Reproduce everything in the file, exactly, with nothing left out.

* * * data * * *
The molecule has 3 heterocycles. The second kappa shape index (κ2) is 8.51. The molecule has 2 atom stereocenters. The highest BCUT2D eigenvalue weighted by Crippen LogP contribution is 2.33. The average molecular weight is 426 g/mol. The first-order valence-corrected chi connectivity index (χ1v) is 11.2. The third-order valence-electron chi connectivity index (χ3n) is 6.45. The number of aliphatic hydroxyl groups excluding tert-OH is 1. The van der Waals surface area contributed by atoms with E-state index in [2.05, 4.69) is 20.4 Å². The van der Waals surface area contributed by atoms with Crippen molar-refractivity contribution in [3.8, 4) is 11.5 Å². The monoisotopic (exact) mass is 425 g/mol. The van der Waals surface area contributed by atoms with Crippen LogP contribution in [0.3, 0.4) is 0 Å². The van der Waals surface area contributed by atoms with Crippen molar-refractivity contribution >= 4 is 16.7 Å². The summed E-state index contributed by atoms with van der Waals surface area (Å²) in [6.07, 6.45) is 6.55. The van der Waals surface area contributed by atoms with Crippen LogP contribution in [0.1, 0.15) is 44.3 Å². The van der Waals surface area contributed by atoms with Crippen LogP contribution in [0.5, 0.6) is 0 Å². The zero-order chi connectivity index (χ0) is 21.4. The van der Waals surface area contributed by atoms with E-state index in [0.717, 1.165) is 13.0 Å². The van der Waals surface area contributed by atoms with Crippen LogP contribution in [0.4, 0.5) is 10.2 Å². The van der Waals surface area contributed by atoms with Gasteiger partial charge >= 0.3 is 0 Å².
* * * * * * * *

The molecule has 3 heterocycles. The second kappa shape index (κ2) is 8.51. The molecule has 2 atom stereocenters. The highest BCUT2D eigenvalue weighted by Crippen LogP contribution is 2.33. The average molecular weight is 426 g/mol. The first-order valence-corrected chi connectivity index (χ1v) is 11.2. The third-order valence-electron chi connectivity index (χ3n) is 6.45. The number of aliphatic hydroxyl groups excluding tert-OH is 1. The van der Waals surface area contributed by atoms with E-state index in [2.05, 4.69) is 20.4 Å². The van der Waals surface area contributed by atoms with Crippen molar-refractivity contribution in [3.8, 4) is 11.5 Å². The monoisotopic (exact) mass is 425 g/mol. The van der Waals surface area contributed by atoms with Crippen LogP contribution in [0.3, 0.4) is 0 Å². The van der Waals surface area contributed by atoms with Crippen molar-refractivity contribution >= 4 is 16.7 Å². The summed E-state index contributed by atoms with van der Waals surface area (Å²) in [6.07, 6.45) is 6.55. The van der Waals surface area contributed by atoms with Crippen LogP contribution in [0.1, 0.15) is 44.3 Å². The van der Waals surface area contributed by atoms with Crippen LogP contribution in [0.5, 0.6) is 0 Å². The zero-order chi connectivity index (χ0) is 21.4. The van der Waals surface area contributed by atoms with E-state index in [0.717, 1.165) is 13.0 Å². The van der Waals surface area contributed by atoms with Crippen LogP contribution in [0.4, 0.5) is 10.2 Å². The van der Waals surface area contributed by atoms with Gasteiger partial charge >= 0.3 is 0 Å².